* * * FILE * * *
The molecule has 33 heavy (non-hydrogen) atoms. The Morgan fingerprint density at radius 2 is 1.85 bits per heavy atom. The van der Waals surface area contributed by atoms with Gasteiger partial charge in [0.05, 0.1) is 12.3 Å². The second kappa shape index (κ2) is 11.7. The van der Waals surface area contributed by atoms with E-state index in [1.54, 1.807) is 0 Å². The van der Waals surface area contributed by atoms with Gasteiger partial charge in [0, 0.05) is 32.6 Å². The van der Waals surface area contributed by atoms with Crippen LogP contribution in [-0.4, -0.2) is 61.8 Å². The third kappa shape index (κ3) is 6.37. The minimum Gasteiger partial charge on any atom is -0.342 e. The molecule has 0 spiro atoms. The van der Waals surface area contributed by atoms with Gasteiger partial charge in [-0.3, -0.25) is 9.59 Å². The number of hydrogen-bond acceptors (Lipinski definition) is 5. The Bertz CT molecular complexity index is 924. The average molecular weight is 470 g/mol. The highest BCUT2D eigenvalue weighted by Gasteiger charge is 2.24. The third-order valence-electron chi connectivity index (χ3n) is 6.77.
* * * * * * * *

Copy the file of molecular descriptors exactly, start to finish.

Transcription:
The molecule has 33 heavy (non-hydrogen) atoms. The Morgan fingerprint density at radius 2 is 1.85 bits per heavy atom. The van der Waals surface area contributed by atoms with Gasteiger partial charge in [0.05, 0.1) is 12.3 Å². The second kappa shape index (κ2) is 11.7. The van der Waals surface area contributed by atoms with E-state index in [1.54, 1.807) is 0 Å². The van der Waals surface area contributed by atoms with Gasteiger partial charge in [0, 0.05) is 32.6 Å². The van der Waals surface area contributed by atoms with Crippen LogP contribution in [-0.4, -0.2) is 61.8 Å². The third kappa shape index (κ3) is 6.37. The minimum Gasteiger partial charge on any atom is -0.342 e. The molecule has 0 spiro atoms. The van der Waals surface area contributed by atoms with Gasteiger partial charge in [-0.3, -0.25) is 9.59 Å². The number of hydrogen-bond acceptors (Lipinski definition) is 5. The Bertz CT molecular complexity index is 924. The average molecular weight is 470 g/mol. The highest BCUT2D eigenvalue weighted by Gasteiger charge is 2.24. The third-order valence-electron chi connectivity index (χ3n) is 6.77.